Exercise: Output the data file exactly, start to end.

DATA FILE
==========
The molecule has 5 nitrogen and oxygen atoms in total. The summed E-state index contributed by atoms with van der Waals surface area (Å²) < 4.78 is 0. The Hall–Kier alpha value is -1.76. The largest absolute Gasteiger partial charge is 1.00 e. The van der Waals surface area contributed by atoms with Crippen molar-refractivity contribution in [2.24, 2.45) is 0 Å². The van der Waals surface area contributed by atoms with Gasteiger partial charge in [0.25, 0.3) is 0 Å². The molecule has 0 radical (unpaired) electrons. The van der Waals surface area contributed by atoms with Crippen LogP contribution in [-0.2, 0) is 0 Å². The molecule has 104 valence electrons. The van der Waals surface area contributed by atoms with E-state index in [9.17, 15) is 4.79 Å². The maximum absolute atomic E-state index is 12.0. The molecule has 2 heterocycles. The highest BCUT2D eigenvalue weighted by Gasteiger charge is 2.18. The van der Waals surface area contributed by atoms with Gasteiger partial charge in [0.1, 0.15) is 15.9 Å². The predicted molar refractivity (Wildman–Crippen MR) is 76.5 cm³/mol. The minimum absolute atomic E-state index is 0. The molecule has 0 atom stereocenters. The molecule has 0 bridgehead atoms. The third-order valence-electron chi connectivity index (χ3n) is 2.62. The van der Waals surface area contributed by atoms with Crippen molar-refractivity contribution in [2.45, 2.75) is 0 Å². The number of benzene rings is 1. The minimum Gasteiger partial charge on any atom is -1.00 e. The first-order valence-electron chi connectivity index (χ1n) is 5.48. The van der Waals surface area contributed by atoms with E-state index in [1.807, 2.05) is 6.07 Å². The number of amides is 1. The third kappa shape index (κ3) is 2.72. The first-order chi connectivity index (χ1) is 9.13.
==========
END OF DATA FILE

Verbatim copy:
The molecule has 5 nitrogen and oxygen atoms in total. The summed E-state index contributed by atoms with van der Waals surface area (Å²) < 4.78 is 0. The Hall–Kier alpha value is -1.76. The largest absolute Gasteiger partial charge is 1.00 e. The van der Waals surface area contributed by atoms with Crippen molar-refractivity contribution in [2.24, 2.45) is 0 Å². The van der Waals surface area contributed by atoms with Gasteiger partial charge in [0.25, 0.3) is 0 Å². The molecule has 0 radical (unpaired) electrons. The van der Waals surface area contributed by atoms with Crippen LogP contribution in [-0.2, 0) is 0 Å². The molecule has 104 valence electrons. The van der Waals surface area contributed by atoms with E-state index in [9.17, 15) is 4.79 Å². The maximum absolute atomic E-state index is 12.0. The molecule has 2 heterocycles. The highest BCUT2D eigenvalue weighted by Gasteiger charge is 2.18. The van der Waals surface area contributed by atoms with Gasteiger partial charge in [0.1, 0.15) is 15.9 Å². The predicted molar refractivity (Wildman–Crippen MR) is 76.5 cm³/mol. The minimum absolute atomic E-state index is 0. The molecule has 0 atom stereocenters. The molecule has 0 bridgehead atoms. The third-order valence-electron chi connectivity index (χ3n) is 2.62. The van der Waals surface area contributed by atoms with Crippen molar-refractivity contribution in [2.45, 2.75) is 0 Å². The number of benzene rings is 1. The minimum Gasteiger partial charge on any atom is -1.00 e. The first-order valence-electron chi connectivity index (χ1n) is 5.48. The van der Waals surface area contributed by atoms with E-state index in [1.807, 2.05) is 6.07 Å². The number of amides is 1. The third kappa shape index (κ3) is 2.72. The first-order chi connectivity index (χ1) is 9.13.